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Facebook bans white nationalist or separatist posts

Facebook will begin banning white nationalist or white separatist content on its platform starting next week, the social media giant announced on Wednesday.


Facebook officials formally decided to ban "white nationalism" and "white separatism" on the platform at a content moderation meeting on Tuesday, according to Motherboard.

The significant policy shift comes a year after Motherboard, a tech news outlet, reported that Facebook's content moderation had allowed "white nationalism and separatism" on the platform, though it barred explicit "white supremacy."

Facebook, in training documents for moderators last year, wrote that white nationalism "doesn’t seem to be always associated with racism (at least not explicitly)," incurring immediate backlash from civil rights groups and experts.

Brian Fishman, Facebook's policy director of counterterrorism, told Motherboard this week that after speaking to a range of experts Facebook has concluded "the overlap between white nationalism, [white] separatism, and white supremacy is so extensive we really can’t make a meaningful distinction between them."

"Our own review of hate figures and organizations – as defined by our Dangerous Individuals & Organizations policy – further revealed the overlap between white nationalism and separatism and white supremacy," Facebook said in the blog post announcing the change. "Going forward, while people will still be able to demonstrate pride in their ethnic heritage, we will not tolerate praise or support for white nationalism and separatism."

Experts told the social media giant that white nationalism and white separatism are linked to violence, Facebook said.

Facebook will now ban content that praises or supports white nationalism and separatism. And when users try to post or search explicit white nationalist or separatist content, they will be redirected to the website for Life After Hate, an advocacy and support organization that strives to help people transition away from hate groups. Life After Hate was founded by former white supremacists.

“If people are exploring this movement, we want to connect them with folks that will be able to provide support offline,” Fishman told Motherboard. “This is the kind of work that we think is part of a comprehensive program to take this sort of movement on.”

Facebook did not immediately respond to The Hill's request for comment seeking more information.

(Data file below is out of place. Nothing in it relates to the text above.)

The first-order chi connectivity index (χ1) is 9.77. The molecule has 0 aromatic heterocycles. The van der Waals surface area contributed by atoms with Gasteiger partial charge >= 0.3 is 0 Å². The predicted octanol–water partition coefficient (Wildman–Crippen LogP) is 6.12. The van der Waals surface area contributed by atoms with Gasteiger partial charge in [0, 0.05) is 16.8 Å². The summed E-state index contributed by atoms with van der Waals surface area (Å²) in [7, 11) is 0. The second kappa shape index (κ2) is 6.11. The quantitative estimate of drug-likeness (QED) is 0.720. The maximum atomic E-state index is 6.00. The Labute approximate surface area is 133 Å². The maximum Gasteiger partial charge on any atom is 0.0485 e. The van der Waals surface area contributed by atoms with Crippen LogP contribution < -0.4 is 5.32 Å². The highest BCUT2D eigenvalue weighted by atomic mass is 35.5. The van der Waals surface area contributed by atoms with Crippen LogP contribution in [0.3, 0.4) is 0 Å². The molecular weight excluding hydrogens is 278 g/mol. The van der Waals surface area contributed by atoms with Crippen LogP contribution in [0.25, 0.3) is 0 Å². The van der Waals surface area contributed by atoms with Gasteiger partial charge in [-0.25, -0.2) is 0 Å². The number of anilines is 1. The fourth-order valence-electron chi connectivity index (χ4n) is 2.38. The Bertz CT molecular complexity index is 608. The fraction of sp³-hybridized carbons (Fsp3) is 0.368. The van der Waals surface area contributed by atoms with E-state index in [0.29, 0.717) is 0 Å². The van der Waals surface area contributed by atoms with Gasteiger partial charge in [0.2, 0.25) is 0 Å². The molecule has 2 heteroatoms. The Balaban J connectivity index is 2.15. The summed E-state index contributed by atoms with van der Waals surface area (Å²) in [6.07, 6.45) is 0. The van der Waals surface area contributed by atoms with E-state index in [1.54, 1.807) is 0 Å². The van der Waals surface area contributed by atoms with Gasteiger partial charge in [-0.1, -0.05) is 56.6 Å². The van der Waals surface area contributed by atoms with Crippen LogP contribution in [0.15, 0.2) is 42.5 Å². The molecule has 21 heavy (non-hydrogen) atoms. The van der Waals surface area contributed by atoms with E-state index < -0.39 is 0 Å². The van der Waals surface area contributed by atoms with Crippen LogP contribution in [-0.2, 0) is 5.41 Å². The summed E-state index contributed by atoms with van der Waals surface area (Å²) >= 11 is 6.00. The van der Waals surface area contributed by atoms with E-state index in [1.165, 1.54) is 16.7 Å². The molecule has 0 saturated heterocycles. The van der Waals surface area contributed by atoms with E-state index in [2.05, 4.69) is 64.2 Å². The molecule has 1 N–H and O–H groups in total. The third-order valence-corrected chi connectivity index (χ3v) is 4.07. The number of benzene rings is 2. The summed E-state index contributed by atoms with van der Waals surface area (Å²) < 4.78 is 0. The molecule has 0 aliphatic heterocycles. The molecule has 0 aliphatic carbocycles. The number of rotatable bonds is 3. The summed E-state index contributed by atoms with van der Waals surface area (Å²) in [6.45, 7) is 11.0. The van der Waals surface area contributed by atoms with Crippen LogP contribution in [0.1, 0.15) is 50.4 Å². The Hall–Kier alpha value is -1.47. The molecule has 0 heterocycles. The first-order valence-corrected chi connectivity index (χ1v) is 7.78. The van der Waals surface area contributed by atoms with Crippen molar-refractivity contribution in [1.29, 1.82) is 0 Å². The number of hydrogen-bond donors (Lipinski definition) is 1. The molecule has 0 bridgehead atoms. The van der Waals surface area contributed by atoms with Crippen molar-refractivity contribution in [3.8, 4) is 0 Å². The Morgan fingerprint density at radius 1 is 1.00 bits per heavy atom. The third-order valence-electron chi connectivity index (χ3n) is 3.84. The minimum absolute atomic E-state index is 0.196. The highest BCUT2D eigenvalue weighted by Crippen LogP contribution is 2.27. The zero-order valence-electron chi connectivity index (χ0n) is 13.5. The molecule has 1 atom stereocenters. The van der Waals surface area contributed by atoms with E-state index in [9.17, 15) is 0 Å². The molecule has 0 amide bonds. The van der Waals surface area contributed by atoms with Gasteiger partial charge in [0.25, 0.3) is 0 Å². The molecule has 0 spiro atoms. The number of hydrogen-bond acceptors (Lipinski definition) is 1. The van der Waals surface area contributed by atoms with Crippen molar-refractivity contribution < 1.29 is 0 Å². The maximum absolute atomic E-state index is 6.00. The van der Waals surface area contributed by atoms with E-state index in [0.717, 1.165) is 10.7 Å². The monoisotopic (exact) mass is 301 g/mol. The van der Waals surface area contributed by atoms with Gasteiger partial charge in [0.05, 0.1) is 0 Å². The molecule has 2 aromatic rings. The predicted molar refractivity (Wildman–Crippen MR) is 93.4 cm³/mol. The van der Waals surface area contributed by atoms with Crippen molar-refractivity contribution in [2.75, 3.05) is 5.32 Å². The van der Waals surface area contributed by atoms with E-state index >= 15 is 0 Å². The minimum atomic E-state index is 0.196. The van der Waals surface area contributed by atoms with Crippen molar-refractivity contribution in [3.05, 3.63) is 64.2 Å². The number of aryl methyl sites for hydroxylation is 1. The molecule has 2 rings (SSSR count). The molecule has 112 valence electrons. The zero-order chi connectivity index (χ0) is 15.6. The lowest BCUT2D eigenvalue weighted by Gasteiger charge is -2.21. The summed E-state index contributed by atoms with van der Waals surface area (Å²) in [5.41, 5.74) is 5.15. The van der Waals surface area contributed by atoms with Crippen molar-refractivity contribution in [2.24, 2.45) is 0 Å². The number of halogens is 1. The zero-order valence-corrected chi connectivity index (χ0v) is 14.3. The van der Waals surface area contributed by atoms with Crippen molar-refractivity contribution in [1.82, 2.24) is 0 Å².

Fishman said the ban will not extend to implicit or coded white nationalism and white separatism, noting those messages are harder to identify and take down, according to Motherboard.

Color of Change, an advocacy organization that has been pressing Facebook to improve its record on civil rights for years, in a statement called the policy change a "critical step forward."

"Color of Change alerted Facebook years ago to the growing dangers of white nationalists on its platform, and today, we are glad to see the company’s leadership take this critical step forward in updating its policy on white nationalism," Color of Change President Rashad Robinson said in a statement.

"Facebook’s update should move Twitter, YouTube, and Amazon to act urgently to stem the growth of white nationalist ideologies, which find space on platforms to spread the violent ideas and rhetoric that inspired the tragic attacks witnessed in Charlottesville, Pittsburgh, and now Christchurch," Robinson said, referring to recent shootings and attacks by white supremacists in the U.S. and New Zealand.

Facebook's decision comes as the major tech platforms face heightened scrutiny over their efforts to remove white supremacist content. Lawmakers and experts have been putting pressure on the world's largest social media companies to take aggressive action against white supremacists in the wake of the New Zealand massacre.

The suspected shooter in New Zealand posted a white supremacist manifesto on Twitter and other social media outlets, laying out his bigoted views on Muslims and immigrants, according to New Zealand police. He then uploaded a live video of the attack to Facebook, filming himself shooting dozens of worshippers at one of the mosques he targeted.

Twitter, Facebook, YouTube and other platforms scrambled to take down the video, which had gone viral within minutes.

Facebook is the first of the tech companies to announce a specific policy shift since the New Zealand shooting.

"Unfortunately, there will always be people who try to game our systems to spread hate," Facebook wrote. "Our challenge is to stay ahead by continuing to improve our technologies, evolve our policies and work with experts who can bolster our own efforts."